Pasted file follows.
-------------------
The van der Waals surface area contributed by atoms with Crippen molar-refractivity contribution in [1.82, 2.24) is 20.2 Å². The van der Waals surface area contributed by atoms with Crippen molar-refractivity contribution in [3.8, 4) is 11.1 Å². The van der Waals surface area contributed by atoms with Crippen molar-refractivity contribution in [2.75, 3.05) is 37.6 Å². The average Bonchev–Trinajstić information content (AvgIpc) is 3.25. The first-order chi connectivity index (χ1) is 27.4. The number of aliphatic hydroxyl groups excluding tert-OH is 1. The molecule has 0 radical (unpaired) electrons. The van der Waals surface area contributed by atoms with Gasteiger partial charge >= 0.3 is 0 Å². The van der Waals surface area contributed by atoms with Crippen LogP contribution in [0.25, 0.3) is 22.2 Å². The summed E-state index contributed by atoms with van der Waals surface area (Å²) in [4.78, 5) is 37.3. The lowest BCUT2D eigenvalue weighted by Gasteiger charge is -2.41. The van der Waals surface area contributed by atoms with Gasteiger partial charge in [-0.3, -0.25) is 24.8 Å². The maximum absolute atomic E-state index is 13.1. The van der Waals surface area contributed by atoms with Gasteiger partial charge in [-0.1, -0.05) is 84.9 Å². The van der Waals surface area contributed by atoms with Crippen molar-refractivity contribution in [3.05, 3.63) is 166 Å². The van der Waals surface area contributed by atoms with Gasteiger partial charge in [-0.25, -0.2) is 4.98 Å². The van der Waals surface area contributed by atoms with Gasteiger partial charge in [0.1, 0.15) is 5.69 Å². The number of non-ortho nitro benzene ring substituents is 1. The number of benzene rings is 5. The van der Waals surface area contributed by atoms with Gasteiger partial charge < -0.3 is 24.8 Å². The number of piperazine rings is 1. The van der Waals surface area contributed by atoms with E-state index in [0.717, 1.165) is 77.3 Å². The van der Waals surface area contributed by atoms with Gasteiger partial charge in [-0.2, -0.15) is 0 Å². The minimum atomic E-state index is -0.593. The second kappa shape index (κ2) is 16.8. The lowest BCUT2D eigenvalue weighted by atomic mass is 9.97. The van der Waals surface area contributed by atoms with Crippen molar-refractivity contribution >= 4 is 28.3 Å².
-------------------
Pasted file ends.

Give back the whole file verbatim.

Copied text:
The van der Waals surface area contributed by atoms with Crippen molar-refractivity contribution in [1.82, 2.24) is 20.2 Å². The van der Waals surface area contributed by atoms with Crippen molar-refractivity contribution in [3.8, 4) is 11.1 Å². The van der Waals surface area contributed by atoms with Crippen molar-refractivity contribution in [2.75, 3.05) is 37.6 Å². The average Bonchev–Trinajstić information content (AvgIpc) is 3.25. The first-order chi connectivity index (χ1) is 27.4. The number of aliphatic hydroxyl groups excluding tert-OH is 1. The molecule has 0 radical (unpaired) electrons. The van der Waals surface area contributed by atoms with Gasteiger partial charge >= 0.3 is 0 Å². The van der Waals surface area contributed by atoms with Crippen LogP contribution in [0.25, 0.3) is 22.2 Å². The summed E-state index contributed by atoms with van der Waals surface area (Å²) in [4.78, 5) is 37.3. The lowest BCUT2D eigenvalue weighted by Gasteiger charge is -2.41. The van der Waals surface area contributed by atoms with Gasteiger partial charge in [-0.3, -0.25) is 24.8 Å². The maximum absolute atomic E-state index is 13.1. The van der Waals surface area contributed by atoms with Gasteiger partial charge in [-0.1, -0.05) is 84.9 Å². The van der Waals surface area contributed by atoms with Crippen molar-refractivity contribution in [3.05, 3.63) is 166 Å². The van der Waals surface area contributed by atoms with Gasteiger partial charge in [-0.25, -0.2) is 4.98 Å². The van der Waals surface area contributed by atoms with Gasteiger partial charge in [0.1, 0.15) is 5.69 Å². The number of non-ortho nitro benzene ring substituents is 1. The number of benzene rings is 5. The van der Waals surface area contributed by atoms with Gasteiger partial charge < -0.3 is 24.8 Å². The number of piperazine rings is 1. The van der Waals surface area contributed by atoms with E-state index in [0.717, 1.165) is 77.3 Å². The van der Waals surface area contributed by atoms with Gasteiger partial charge in [-0.2, -0.15) is 0 Å². The minimum atomic E-state index is -0.593. The second kappa shape index (κ2) is 16.8. The lowest BCUT2D eigenvalue weighted by atomic mass is 9.97. The van der Waals surface area contributed by atoms with Crippen molar-refractivity contribution >= 4 is 28.3 Å².